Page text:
We are going on hour 12… What will Google do? It certainly is an interesting question. If you haven’t seen the 300 stories on the Internet, Google has threatened to withdraw from the Chinese market amid concerns of security of their systems, theft of intellectual property, and censorship.
I have to admit this story is very compelling as a security researcher, and as a Google user. Senior Vice President David Drummond made several interesting points in his blog including a concern about theft of Google’s intellectual property. They have not disclosed any details as to what was stolen.
There was a lot of controversy in 2006 when Google established google.cn around their world famous slogan “Don’t be evil”. They in fact testified before the U.S. House of Representatives with their plan for self-censorship that would still provide unprecedented detailed information to the 300+ million internet users in China. It was an ambitious plan and an enormous market opportunity.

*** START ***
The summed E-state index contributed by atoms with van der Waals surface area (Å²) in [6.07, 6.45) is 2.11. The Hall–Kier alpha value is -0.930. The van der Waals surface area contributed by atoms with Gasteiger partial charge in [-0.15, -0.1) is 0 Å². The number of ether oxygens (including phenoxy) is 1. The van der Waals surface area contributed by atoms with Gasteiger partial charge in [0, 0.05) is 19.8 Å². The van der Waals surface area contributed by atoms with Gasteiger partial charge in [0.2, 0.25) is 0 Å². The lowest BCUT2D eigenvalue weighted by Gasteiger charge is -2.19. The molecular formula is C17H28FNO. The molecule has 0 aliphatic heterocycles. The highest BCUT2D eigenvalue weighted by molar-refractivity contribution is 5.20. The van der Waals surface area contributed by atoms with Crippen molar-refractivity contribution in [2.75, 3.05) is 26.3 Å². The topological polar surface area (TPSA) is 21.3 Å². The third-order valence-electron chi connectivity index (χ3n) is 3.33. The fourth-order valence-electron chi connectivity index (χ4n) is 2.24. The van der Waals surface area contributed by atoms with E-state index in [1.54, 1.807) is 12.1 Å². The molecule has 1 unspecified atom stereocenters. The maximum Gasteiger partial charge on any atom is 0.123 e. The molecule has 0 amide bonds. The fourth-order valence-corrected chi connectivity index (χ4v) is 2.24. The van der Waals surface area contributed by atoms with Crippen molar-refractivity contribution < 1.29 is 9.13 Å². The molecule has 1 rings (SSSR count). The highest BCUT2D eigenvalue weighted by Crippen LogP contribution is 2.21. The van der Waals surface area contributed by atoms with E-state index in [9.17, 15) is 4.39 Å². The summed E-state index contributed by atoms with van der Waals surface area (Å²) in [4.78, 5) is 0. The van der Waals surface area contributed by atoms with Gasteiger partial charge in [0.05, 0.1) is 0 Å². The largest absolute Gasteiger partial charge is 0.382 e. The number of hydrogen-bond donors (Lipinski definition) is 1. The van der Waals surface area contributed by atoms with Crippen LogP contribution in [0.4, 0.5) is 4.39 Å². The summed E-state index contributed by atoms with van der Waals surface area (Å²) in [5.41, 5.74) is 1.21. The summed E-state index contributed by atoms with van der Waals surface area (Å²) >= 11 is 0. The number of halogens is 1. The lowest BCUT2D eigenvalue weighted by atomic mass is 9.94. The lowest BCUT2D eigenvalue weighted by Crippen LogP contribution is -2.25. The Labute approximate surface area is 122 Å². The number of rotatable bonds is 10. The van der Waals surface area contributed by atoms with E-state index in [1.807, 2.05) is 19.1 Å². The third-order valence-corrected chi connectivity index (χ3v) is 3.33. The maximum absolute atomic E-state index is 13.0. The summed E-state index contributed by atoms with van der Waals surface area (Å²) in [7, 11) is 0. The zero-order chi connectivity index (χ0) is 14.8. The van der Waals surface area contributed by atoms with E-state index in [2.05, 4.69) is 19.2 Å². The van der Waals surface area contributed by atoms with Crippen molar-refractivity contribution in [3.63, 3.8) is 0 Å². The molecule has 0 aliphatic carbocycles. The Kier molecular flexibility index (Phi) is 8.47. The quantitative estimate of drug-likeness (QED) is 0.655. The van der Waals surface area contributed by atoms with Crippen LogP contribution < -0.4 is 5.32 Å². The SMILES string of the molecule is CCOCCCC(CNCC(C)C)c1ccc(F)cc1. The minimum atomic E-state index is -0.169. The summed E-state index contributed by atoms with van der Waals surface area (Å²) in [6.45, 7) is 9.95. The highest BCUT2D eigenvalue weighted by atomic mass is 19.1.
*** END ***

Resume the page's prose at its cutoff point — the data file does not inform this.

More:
Some have showed little sympathy for Google turning their own slogan against them. They say if Google had held true to its virtues it would not have agreed to the censorship to begin with… Just desserts if you will.
Some are reporting that the exploit in Adobe’s Reader software that was patched yesterday was the likely avenue the attackers used to plant their malware on Google’s systems. Without some disclosure from Google it is difficult to tell. Either way, be sure to patch your Reader software, as this patch is known to have been exploited in the wild for some time.
It is unclear how Google feels about its withdrawal from China will protect them from further espionage or attacks. As they point out themselves, all of these computers are connected to the internet. An organization as large as Google will inevitably have an occasional security lapse and it seems unlikely that exiting the Chinese market will prevent them from being a continued target.
It is always difficult to prove that any particular event is related to state-sponsored hacking. It is clear that Google feels it has very strong evidence that this is the case or it would not disclose publicly such an attack. As recently as September 2009 Google’s Eric Schmidt was quoted as saying “China has 5,000 years of history and Google has 5,000 years of patience when it comes to China. We are in this for the long term.” The dramatic change in stance could signal a trend for other companies who were allegedly victimized by the same attackers.